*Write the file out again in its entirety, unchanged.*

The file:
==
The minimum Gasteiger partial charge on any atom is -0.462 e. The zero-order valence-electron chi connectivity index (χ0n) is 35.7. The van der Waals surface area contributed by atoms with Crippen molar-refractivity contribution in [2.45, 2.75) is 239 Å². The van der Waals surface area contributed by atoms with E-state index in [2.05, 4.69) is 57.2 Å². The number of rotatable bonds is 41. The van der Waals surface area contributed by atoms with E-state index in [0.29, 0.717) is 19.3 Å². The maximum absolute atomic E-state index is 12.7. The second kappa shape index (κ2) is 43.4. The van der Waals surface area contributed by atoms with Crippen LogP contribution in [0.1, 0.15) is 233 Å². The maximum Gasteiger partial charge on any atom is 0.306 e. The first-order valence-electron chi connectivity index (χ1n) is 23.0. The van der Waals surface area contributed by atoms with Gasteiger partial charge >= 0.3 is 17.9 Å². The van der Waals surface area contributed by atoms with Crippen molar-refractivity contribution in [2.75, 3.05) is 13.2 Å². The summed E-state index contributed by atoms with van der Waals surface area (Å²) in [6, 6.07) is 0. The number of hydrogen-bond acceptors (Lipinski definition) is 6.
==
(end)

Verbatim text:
The minimum Gasteiger partial charge on any atom is -0.462 e. The zero-order valence-electron chi connectivity index (χ0n) is 35.7. The van der Waals surface area contributed by atoms with Crippen molar-refractivity contribution in [2.45, 2.75) is 239 Å². The van der Waals surface area contributed by atoms with E-state index in [2.05, 4.69) is 57.2 Å². The number of rotatable bonds is 41. The van der Waals surface area contributed by atoms with E-state index in [0.29, 0.717) is 19.3 Å². The maximum absolute atomic E-state index is 12.7. The second kappa shape index (κ2) is 43.4. The van der Waals surface area contributed by atoms with Crippen LogP contribution in [0.1, 0.15) is 233 Å². The maximum Gasteiger partial charge on any atom is 0.306 e. The first-order valence-electron chi connectivity index (χ1n) is 23.0. The van der Waals surface area contributed by atoms with Gasteiger partial charge >= 0.3 is 17.9 Å². The van der Waals surface area contributed by atoms with Crippen molar-refractivity contribution in [2.75, 3.05) is 13.2 Å². The summed E-state index contributed by atoms with van der Waals surface area (Å²) in [6, 6.07) is 0. The number of hydrogen-bond acceptors (Lipinski definition) is 6.